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A structural analysis of neighborhood and school effects on immigrant children's academic performance

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TypeOfResource
Text
TitleInfo (ID = T-1)
Title
A structural analysis of neighborhood and school effects on immigrant children's academic performance
SubTitle
PartName
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NonSort
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ETD_1813
Identifier (type = hdl)
http://hdl.rutgers.edu/1782.2/rucore10002600001.ETD.000051323
Language (objectPart = )
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eng
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theses
Subject (ID = SBJ-1); (authority = RUETD)
Topic
Urban Systems
Subject (ID = SBJ-2); (authority = ETD-LCSH)
Topic
Immigrant children--Social conditions
Subject (ID = SBJ-3); (authority = ETD-LCSH)
Topic
Immigrant children--Education
Subject (ID = SBJ-4); (authority = ETD-LCSH)
Topic
Academic achievement
Abstract
Immigrant children are influenced by a variety of contexts, including their family, peer groups, neighborhood, and institutions such as school and the workplace. To gauge how immigrant children fare in education, it is extremely important to understand whether, and how, these contexts affect their academic performance. This dissertation’s theoretical framework is heavily grounded in theories dealing with the impact of neighborhood and school on children’s academic performance. Analyzing nationally representative data from The National Longitudinal Study of Adolescent Health (Add Health), this study investigates whether, and how, two of these contexts--neighborhood and school characteristics--influence non-Hispanic White, non-Hispanic Black, Hispanic, and Asian immigrant students’ academic performance. Comparison analysis, hierarchical linear modeling, and fixed-effect modeling are used to test six hypotheses. The comparison analysis found that, generally speaking, neighborhood and school conditions are better for non-immigrant than for immigrant students. Specifically, neighborhood and school conditions are better for Asian immigrants than for Hispanic immigrants, and significantly better for immigrant non-Hispanic Whites than for immigrant non-Hispanic Blacks. Multilevel regression analysis found that both neighborhood and school characteristics affect immigrant students’ GPA, while neighborhood-school involvement characteristics do not (neither do they affect non-immigrant students’ GPA). Neighborhood SES and neighborhood immigrant composition affect immigrant students’ GPA. Furthermore, the results show that school socioeconomic status (SES), school climate, and school location affect immigrant students’ GPA. Large class size and school type are associated with non-immigrant students’ GPA. The results of the study imply that both neighborhood and school characteristics influence academic performance of immigrant students more than that of non-immigrant students. Compared to the neighborhood, the school, as an institutional resource, plays a crucial role in immigrant students’ academic performance and their assimilation processes.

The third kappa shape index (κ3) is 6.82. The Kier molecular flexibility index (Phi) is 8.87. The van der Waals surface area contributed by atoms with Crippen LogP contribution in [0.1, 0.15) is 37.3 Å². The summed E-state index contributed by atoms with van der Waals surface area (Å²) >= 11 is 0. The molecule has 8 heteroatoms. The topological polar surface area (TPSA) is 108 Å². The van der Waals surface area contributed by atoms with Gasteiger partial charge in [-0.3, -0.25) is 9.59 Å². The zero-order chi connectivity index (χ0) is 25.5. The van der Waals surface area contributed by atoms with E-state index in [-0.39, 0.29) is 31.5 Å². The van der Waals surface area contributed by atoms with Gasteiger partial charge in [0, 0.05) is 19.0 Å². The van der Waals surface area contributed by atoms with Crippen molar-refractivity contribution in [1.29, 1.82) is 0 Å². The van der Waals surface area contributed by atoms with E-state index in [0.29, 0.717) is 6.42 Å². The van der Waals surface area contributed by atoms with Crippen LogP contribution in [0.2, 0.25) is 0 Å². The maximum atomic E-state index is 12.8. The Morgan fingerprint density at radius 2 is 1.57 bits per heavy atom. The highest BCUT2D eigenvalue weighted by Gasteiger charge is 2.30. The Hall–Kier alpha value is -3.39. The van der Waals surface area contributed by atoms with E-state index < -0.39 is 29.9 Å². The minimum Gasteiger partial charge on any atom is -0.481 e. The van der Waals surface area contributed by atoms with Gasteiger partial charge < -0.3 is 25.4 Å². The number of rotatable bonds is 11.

PhysicalDescription
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electronic resource
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x, 176 p. : ill.
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Ph.D.
Note (type = bibliography)
Includes bibliographical references (p. 154-168)
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by Peijia Zha, M.A.
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Zha
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Peijia
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1975